moved that Bill C-15, An Act to amend the National Defence Act and to make consequential amendments to other Acts, be read the third time and passed.
Mr. Speaker, I am very pleased to rise in support of Bill C-15, which aims to amend the National Defence Act to strengthen Canada’s military justice and grievance systems.
This legislation is a comprehensive package of amendments that will enhance the military justice system, clarify the roles and responsibilities of the Canadian Forces Provost Marshal and improve the military police complaints process and military grievance system.
As a former practitioner of the law, Mr. Speaker, you could vouch for the fact that the modernization of law, including the justice system for the Canadian Forces, is an extremely important undertaking and is a long time overdue.
As the House has heard throughout its considerable consideration of the bill, the military justice system is essential to maintaining the discipline, efficiency and morale of the Canadian Armed Forces.
The requirement for a separate, unique system of military justice has long been endorsed by Parliament and the Supreme Court, and is further recognized in the Charter of Rights and Freedoms.
The framework of Canada's military justice system has also been validated in two independent reviews. The first was conducted by Chief Justice Lamer and was tabled in the House in 2003. A second review, by Chief Justice LeSage, was tabled last year following the introduction of the bill.
The amendments proposed in Bill C-15 were developed to address those recommendations that are still outstanding from the Lamer report.
Bill C-15 encapsulates the government's previous legislative efforts to address these recommendations, namely through Bill C-7, Bill C-45 and Bill C-41, so the bill is essentially in its fourth iteration.
The content of the bill has been thoroughly debated and reviewed. It has been before the House, where some 100 speakers from all parties participated in the debate. Most recently, the Standing Committee on National Defence met eight times in February in examining the bill. Three sessions were devoted to clause-by-clause review of the proposed legislation, and the committee heard from 16 expert witnesses from the Department of National Defence, the Canadian Armed Forces and non-governmental organizations.
I want to take this opportunity to thank my House colleagues and the witnesses for their diligence and dedication in the study of the bill.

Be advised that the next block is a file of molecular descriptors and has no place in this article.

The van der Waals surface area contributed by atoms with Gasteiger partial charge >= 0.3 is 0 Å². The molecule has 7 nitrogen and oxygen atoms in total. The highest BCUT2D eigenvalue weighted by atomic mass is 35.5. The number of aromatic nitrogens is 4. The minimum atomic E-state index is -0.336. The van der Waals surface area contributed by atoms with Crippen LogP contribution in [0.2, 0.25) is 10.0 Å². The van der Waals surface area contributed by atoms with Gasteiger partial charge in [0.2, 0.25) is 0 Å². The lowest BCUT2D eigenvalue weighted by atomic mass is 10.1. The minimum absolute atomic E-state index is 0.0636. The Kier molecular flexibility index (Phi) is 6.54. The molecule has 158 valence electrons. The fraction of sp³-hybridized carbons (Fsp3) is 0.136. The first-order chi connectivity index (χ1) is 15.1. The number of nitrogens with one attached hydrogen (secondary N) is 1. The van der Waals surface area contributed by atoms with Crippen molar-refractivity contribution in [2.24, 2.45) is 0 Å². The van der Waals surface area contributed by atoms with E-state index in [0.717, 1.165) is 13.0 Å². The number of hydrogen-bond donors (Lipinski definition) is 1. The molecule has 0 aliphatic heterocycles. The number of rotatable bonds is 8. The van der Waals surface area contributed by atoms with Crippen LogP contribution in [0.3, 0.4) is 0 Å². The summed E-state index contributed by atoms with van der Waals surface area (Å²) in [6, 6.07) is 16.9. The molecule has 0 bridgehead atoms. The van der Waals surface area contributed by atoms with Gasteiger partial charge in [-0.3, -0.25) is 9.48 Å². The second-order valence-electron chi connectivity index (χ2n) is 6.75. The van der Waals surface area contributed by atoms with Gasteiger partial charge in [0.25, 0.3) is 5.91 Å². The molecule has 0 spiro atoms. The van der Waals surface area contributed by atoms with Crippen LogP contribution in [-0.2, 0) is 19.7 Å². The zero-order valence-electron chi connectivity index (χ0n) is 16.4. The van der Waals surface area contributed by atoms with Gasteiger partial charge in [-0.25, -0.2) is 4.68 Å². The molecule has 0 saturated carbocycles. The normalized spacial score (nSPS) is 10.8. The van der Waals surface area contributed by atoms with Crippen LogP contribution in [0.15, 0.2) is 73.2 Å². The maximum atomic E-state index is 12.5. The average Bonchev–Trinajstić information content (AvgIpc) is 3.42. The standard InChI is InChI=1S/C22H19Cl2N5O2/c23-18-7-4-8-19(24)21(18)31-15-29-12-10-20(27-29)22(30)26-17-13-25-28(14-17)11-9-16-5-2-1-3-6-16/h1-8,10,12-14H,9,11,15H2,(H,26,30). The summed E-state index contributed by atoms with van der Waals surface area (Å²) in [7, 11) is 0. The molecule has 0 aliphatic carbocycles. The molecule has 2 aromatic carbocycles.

I would also be remiss if I did not note the leadership of the Parliamentary Secretary to the Minister of National Defence, the member for Ajax—Pickering and members of the committee, as well as Colonel Mike Gibson, who has dedicated tremendous time and effort in bringing the bill forward to this point.
The bill before the House today will make several important changes to the National Defence Act and enhance the military justice system and grievance framework. These amendments include setting out a wider and more flexible range of sentencing options, enhancing the treatment of victims by introducing victim impact statements at courts martial, and clarifying the process and timelines for future independent reviews of the military justice system.
I am pleased to say that members from both sides of the House are generally in support of enhancing the military justice system and grievance process. However, during second reading and in committee, it became apparent that misconceptions regarding certain provisions have persisted, specifically, those provisions related to criminal record exemptions and the Vice Chief of Defence Staff’s authority to provide instructions to the Canadian Forces Provost Marshall during investigations.
I would like to take this opportunity to make the government's position clear on these issues and to put to rest any misunderstandings that could further delay the implementation of this important legislation.
Let me begin by quickly addressing concerns related to the criminal records aspect in clause 75 of the bill, because it seemed to be the focal point of many of the comments here in the House and in committee.